The Real Madrid Way: How Values Created the Most Successful Sports Team on the Planet by Steven G. Mandis (Dallas: BenBella Books, 2016. 344 pp)

Steven G. Mandis is an adjunct professor at Columbia Business School and chairman and senior partner of Kalamata Capital. He earned his AB from the University of Chicago and his MA, MPhil, and PhD from Columbia University.

Thinking about My Life’s Work

A life’s work. The phrase means less than it used to mean. For most people. A life’s work will be a series of stops, likely at companies with high variance of deliverables. The daily tasks of the worker may be the same but the overarching goals or the building of something bigger than one’s self whittle away. Most people work for that pay check; they don’t think much further than that.

But a life’s work is an important way of considering how someone can find meaning in her work. What are the narrative threads underlying the tasks we execute every day? Much like a story holds a structural backbone to give it meaning, our work ought to be the same.

And to date, I believe my “life’s work” continues to orbit around creating meaning in our work. Stated in a more organizational sense, I am passionate about how the culture of an organization links to the overall effectiveness of said organization.

The Value of Real Madrid

As such, The Real Madrid Way by Steven G. Mandis intrigues me. In the book, Mandis attempts to explain how a clear, consistent, and core culture of this famous soccer club over the course of a century has created the dominant force in world football.

Ultimately, Mandis uses research from McKinsey to make this case:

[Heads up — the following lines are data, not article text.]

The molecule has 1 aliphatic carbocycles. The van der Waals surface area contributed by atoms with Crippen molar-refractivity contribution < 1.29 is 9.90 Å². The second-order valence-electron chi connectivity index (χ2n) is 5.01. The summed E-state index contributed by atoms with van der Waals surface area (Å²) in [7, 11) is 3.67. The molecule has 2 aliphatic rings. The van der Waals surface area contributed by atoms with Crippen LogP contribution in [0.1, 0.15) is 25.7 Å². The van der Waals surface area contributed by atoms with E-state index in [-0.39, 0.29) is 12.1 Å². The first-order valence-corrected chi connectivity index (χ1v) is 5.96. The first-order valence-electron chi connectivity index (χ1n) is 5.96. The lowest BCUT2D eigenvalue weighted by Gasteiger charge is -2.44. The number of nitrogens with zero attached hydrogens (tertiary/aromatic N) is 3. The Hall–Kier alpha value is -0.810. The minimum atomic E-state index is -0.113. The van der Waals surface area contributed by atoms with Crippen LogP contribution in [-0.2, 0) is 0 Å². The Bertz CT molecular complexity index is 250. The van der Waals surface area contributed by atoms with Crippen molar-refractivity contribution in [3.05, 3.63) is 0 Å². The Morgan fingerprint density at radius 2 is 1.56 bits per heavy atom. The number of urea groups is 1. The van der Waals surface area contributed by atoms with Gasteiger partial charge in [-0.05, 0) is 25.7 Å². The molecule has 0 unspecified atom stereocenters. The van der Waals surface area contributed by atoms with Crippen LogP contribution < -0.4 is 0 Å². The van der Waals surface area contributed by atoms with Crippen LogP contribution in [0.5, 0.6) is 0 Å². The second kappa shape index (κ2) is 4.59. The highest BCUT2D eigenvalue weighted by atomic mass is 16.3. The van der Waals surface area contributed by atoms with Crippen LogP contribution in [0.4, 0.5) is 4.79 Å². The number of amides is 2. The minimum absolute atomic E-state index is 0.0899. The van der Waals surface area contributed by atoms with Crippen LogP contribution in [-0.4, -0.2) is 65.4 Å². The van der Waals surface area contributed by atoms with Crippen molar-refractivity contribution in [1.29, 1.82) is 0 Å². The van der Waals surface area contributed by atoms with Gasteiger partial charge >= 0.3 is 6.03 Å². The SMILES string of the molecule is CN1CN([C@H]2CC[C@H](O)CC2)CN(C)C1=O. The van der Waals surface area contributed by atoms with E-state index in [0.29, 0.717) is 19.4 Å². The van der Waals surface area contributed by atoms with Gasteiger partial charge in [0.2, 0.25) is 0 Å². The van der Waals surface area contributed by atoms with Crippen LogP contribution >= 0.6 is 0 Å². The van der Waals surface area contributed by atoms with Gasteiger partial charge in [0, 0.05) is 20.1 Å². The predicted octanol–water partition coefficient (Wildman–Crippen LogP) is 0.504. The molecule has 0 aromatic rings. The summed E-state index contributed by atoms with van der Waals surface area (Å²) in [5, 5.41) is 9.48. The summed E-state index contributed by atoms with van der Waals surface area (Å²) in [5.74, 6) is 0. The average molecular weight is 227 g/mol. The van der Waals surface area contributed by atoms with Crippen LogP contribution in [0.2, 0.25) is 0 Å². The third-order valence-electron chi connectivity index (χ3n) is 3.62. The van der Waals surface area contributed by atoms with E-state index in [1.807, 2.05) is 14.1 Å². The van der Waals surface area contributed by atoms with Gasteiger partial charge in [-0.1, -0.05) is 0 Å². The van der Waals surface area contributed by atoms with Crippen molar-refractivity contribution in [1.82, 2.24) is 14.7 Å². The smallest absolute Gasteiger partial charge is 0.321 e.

“Management consulting firm McKinsey & Company has highlighted the importance and value of culture. The firm, through a survey of hundreds of companies in North American, Europe, and Asia, found 66.7 percent of business leaders felt culture provided their greatest source of competitive advantage. In addition, McKinsey & Company found that companies with effective organizational culture outperformed peers significantly. In fact, those companies with high-performing cultures delivered significant performance improvement, 300 percent higher annual returns to shareholders than companies with undefined cultures” (34).

In other words, the organization with the clearest identity about who it is and in what it believes will be the organization that achieves the highest performance. Mandis makes the case that Real Madrid exemplifies this philosophy.

“At the center of the Real Madrid way for success are the values of their community and resulting culture. Real Madrid management believes the culture has translated into continued success on the field thus creating profitable and sustainable enterprise that people can identify with and turn to, embracing it as a meaningful and steadfast cornerstone of their own personal value and identity” (3).

No Moneyball

And yet, the book falls short. While I agree with its underlying premise, The Real Madrid Way reads as a history lesson interspersed with business insight. This is not a book for those looking for an engaging read. While the topic could carry intrigue—consider how Michael Lewis wrote Moneyball, The Real Madrid Way is unable to hold a similar narrative weight and thus the reader’s attention. For me, The Real Madrid Way is a useful resource to consider how values apply to a sporting organization, but it lacks in the literary merit required to extend beyond a specific subset of business-oriented thinkers.

As a reader that considers observations of culture a key ingredient to business success, unfortunately, I found The Real Madrid Way lacking.

Verdict: 2.5 out of 5



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